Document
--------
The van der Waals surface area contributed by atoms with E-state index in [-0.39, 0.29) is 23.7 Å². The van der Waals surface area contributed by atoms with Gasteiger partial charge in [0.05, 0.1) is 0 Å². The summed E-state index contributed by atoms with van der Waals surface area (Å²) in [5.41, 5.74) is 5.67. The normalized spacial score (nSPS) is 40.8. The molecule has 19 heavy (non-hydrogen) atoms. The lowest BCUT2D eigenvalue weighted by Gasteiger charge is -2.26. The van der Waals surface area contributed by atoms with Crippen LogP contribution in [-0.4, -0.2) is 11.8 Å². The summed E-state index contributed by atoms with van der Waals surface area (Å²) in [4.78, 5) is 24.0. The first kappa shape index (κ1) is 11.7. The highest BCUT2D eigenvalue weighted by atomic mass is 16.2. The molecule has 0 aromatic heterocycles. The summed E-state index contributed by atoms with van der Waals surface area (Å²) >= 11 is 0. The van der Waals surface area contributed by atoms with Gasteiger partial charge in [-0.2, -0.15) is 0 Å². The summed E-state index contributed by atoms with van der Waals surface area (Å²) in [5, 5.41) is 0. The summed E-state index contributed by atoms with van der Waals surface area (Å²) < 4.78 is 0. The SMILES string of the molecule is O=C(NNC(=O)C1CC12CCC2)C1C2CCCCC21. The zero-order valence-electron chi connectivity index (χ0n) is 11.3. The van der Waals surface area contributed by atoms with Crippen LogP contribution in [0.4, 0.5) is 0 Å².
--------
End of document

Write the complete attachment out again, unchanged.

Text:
The van der Waals surface area contributed by atoms with E-state index in [-0.39, 0.29) is 23.7 Å². The van der Waals surface area contributed by atoms with Gasteiger partial charge in [0.05, 0.1) is 0 Å². The summed E-state index contributed by atoms with van der Waals surface area (Å²) in [5.41, 5.74) is 5.67. The normalized spacial score (nSPS) is 40.8. The molecule has 19 heavy (non-hydrogen) atoms. The lowest BCUT2D eigenvalue weighted by Gasteiger charge is -2.26. The van der Waals surface area contributed by atoms with Crippen LogP contribution in [-0.4, -0.2) is 11.8 Å². The summed E-state index contributed by atoms with van der Waals surface area (Å²) in [4.78, 5) is 24.0. The first kappa shape index (κ1) is 11.7. The highest BCUT2D eigenvalue weighted by atomic mass is 16.2. The molecule has 0 aromatic heterocycles. The summed E-state index contributed by atoms with van der Waals surface area (Å²) >= 11 is 0. The van der Waals surface area contributed by atoms with Gasteiger partial charge in [-0.2, -0.15) is 0 Å². The summed E-state index contributed by atoms with van der Waals surface area (Å²) in [5, 5.41) is 0. The summed E-state index contributed by atoms with van der Waals surface area (Å²) < 4.78 is 0. The SMILES string of the molecule is O=C(NNC(=O)C1CC12CCC2)C1C2CCCCC21. The zero-order valence-electron chi connectivity index (χ0n) is 11.3. The van der Waals surface area contributed by atoms with Crippen LogP contribution in [0.4, 0.5) is 0 Å².